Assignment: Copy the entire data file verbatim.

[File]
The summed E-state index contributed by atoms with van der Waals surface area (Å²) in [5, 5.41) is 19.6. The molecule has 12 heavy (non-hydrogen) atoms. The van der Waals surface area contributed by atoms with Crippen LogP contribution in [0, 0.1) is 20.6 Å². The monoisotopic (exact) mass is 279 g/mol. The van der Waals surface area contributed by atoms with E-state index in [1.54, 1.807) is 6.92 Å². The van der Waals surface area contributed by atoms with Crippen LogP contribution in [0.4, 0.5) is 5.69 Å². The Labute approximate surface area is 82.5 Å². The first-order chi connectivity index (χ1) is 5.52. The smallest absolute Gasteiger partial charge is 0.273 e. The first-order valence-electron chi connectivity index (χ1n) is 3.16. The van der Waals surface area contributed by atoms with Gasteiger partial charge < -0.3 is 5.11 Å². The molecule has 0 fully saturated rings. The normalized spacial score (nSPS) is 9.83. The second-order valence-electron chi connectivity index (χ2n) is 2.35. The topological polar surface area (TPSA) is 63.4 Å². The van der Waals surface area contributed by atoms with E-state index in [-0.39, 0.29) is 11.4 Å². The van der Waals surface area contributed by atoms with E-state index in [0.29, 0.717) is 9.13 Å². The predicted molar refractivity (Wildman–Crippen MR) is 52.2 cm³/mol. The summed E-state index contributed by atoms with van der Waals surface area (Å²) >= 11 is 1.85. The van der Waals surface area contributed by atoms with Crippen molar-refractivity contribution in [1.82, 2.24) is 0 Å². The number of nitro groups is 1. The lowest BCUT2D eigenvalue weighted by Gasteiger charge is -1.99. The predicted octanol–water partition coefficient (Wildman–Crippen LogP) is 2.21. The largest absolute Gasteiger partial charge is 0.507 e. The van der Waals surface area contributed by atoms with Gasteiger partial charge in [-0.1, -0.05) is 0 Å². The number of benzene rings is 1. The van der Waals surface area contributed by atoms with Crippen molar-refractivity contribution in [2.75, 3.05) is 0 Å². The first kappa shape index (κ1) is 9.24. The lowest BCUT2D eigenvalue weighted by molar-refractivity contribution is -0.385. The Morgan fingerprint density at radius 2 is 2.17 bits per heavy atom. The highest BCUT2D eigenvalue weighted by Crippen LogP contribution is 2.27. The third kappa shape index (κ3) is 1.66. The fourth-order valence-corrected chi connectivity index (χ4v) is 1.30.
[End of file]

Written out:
The summed E-state index contributed by atoms with van der Waals surface area (Å²) in [5, 5.41) is 19.6. The molecule has 12 heavy (non-hydrogen) atoms. The van der Waals surface area contributed by atoms with Crippen LogP contribution in [0, 0.1) is 20.6 Å². The monoisotopic (exact) mass is 279 g/mol. The van der Waals surface area contributed by atoms with E-state index in [1.54, 1.807) is 6.92 Å². The van der Waals surface area contributed by atoms with Crippen LogP contribution in [0.4, 0.5) is 5.69 Å². The Labute approximate surface area is 82.5 Å². The first-order chi connectivity index (χ1) is 5.52. The smallest absolute Gasteiger partial charge is 0.273 e. The first-order valence-electron chi connectivity index (χ1n) is 3.16. The van der Waals surface area contributed by atoms with Gasteiger partial charge < -0.3 is 5.11 Å². The molecule has 0 fully saturated rings. The normalized spacial score (nSPS) is 9.83. The second-order valence-electron chi connectivity index (χ2n) is 2.35. The topological polar surface area (TPSA) is 63.4 Å². The van der Waals surface area contributed by atoms with E-state index in [-0.39, 0.29) is 11.4 Å². The van der Waals surface area contributed by atoms with E-state index in [0.29, 0.717) is 9.13 Å². The predicted molar refractivity (Wildman–Crippen MR) is 52.2 cm³/mol. The summed E-state index contributed by atoms with van der Waals surface area (Å²) >= 11 is 1.85. The van der Waals surface area contributed by atoms with Crippen molar-refractivity contribution in [1.82, 2.24) is 0 Å². The number of nitro groups is 1. The lowest BCUT2D eigenvalue weighted by Gasteiger charge is -1.99. The predicted octanol–water partition coefficient (Wildman–Crippen LogP) is 2.21. The largest absolute Gasteiger partial charge is 0.507 e. The van der Waals surface area contributed by atoms with Gasteiger partial charge in [-0.1, -0.05) is 0 Å². The number of benzene rings is 1. The van der Waals surface area contributed by atoms with Crippen molar-refractivity contribution in [2.75, 3.05) is 0 Å². The first kappa shape index (κ1) is 9.24. The lowest BCUT2D eigenvalue weighted by molar-refractivity contribution is -0.385. The Morgan fingerprint density at radius 2 is 2.17 bits per heavy atom. The highest BCUT2D eigenvalue weighted by Crippen LogP contribution is 2.27. The third kappa shape index (κ3) is 1.66. The fourth-order valence-corrected chi connectivity index (χ4v) is 1.30.